What do you call the premeditated murder of 59 people by a heavily armed civilian? News media appear to have settled on the phrase ‘mass shooting’, avoiding the more incendiary term ‘terrorism’ because, we are told, there is no obvious motive behind the shooter’s actions. Masha Gessen in the New Yorker urges us not to describe this as an act of terror because, so far, ‘no evidence has emerged that the Las Vegas shooter was motivated by political beliefs.’ Scott Shane in the New York Times agreed that the ‘mass killing of innocents, even on the scale of Las Vegas, does not automatically meet the generally accepted definition of terrorism, which requires a political, ideological or religious motive.’

But there is no ‘generally accepted definition of terrorism’. There is an entire industry – populated by academics, government officials, judicial personnel, military experts, security consultants and international organisations – devoted to the pursuit of an agreed understanding, but a firm consensus remains elusive. Lord Carlile, the UK’s independent reviewer of terrorism legislation, reported in 2007 that ‘hard as I have striven, and as many definitions as I have read, I have failed to conclude that there is one I could regard as the paradigm.’ Walter Laqueur wrote in A History of Terrorism (1977) that ‘a comprehensive definition of terrorism … does not exist, nor will it be found in the foreseeable future.’

So we fall back on the definition proposed by the US government: ‘premeditated, politically motivated violence perpetrated against non-combatant targets by sub-national groups or clandestine agents usually intended to influence an audience’. This position – designed to exculpate the US state from any involvement in terror – also lends credibility to the idea that, without clear evidence of an ideological objective, the Las Vegas massacre wasn’t terrorism but a criminal act carried out by a ‘sick individual’, as Donald Trump described him.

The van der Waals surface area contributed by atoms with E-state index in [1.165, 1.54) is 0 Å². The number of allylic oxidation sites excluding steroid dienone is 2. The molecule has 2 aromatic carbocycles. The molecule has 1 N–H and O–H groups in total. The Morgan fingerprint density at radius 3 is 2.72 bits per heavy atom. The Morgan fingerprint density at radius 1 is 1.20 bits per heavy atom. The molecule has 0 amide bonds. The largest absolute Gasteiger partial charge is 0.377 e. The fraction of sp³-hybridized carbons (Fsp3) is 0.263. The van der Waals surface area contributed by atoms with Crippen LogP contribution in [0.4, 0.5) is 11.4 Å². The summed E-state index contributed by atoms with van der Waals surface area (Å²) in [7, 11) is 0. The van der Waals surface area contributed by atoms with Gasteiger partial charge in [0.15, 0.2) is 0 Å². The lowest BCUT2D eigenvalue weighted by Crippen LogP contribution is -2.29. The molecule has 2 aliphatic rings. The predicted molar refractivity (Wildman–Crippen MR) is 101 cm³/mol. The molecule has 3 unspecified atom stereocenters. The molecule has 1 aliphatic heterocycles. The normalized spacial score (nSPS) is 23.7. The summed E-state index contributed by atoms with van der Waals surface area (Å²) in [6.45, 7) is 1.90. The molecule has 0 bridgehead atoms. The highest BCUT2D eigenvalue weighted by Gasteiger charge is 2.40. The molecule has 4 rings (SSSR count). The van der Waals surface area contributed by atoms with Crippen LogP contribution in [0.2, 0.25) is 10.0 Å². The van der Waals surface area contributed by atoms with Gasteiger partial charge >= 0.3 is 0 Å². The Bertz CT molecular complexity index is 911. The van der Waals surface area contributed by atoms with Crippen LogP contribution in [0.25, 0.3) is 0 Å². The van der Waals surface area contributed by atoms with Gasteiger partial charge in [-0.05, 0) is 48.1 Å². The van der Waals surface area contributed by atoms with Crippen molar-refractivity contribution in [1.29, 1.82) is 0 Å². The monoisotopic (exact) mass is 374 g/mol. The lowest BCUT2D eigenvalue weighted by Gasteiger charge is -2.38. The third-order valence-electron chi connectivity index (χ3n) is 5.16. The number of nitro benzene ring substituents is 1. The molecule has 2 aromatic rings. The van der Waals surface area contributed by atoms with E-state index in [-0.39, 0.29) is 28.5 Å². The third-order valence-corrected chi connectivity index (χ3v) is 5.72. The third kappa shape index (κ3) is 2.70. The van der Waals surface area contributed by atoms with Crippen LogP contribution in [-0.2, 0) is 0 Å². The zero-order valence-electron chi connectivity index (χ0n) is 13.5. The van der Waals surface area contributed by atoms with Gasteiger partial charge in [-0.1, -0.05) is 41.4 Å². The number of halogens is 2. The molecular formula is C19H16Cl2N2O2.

Many people have rightly pointed to the double standards by which violence is interpreted and reported: when a person of colour carries out a murderous act targeted at civilians, it is more likely to be seen as a ‘politically motivated’ act of terror than the decontextualised, individualised violent actions of the typical white gunman. The trope of the ‘lone wolf’ versus the ‘politically motivated terrorist’ is heavily racialised.

A crime is often defined as terrorism rather than as ‘random’ violence if it has a clear ‘ideological’ dimension: these days, in the US and Europe, that usually means Islamism. It sometimes means white supremacism, but some of the most high-profile white supremacist attacks have been classified as ‘hate crimes’ and not terrorism. It’s worth noting that there have been many more recorded victims of white supremacist than Islamist violence in the US in recent years.

So we have the bizarre situation in which if there is no immediately identifiable ‘ideological agenda’, then there is apparently no terrorism. If there is a shout of ‘Allahu Akbar’ at the scene, then we are assured that the attack constitutes an act of terror; if not, then something else is going on.

But in what universe could the slaughter in Las Vegas be seen as somehow free of politics and ideology? Is there no ideology behind ‘white on white’ violence? Is there really no ideology underpinning the expression of frustration, rage, hatred or whatever state of mind is linked with mass shootings? Is ideology simply the preserve of other people, just as terrorism itself is so often seen as ‘what others do to us’? ‘Ideology,’ Terry Eagleton once wrote, ‘like halitosis, is … what the other person has.’

It is past time, whatever Trump may say, for a debate on gun control. But it may also be time to move away from understanding terrorism in terms of motives that are often obscure or unreliable. We might do better to understand terrorism in terms of the actions themselves: deliberate attacks on civilians that are designed to sow fear, which can be perpetrated by states and individuals, by national and sub-national groups, by people with any colour skin. Without a more systematic and consistent approach to understanding terrorism, specific groups and actions will continue to be singled out.

59 people were killed in Las Vegas and countless others terrorised by an act of violence that, while unthinkable in its horror, can’t be conceived simply as an unexplainable ‘act of pure evil’.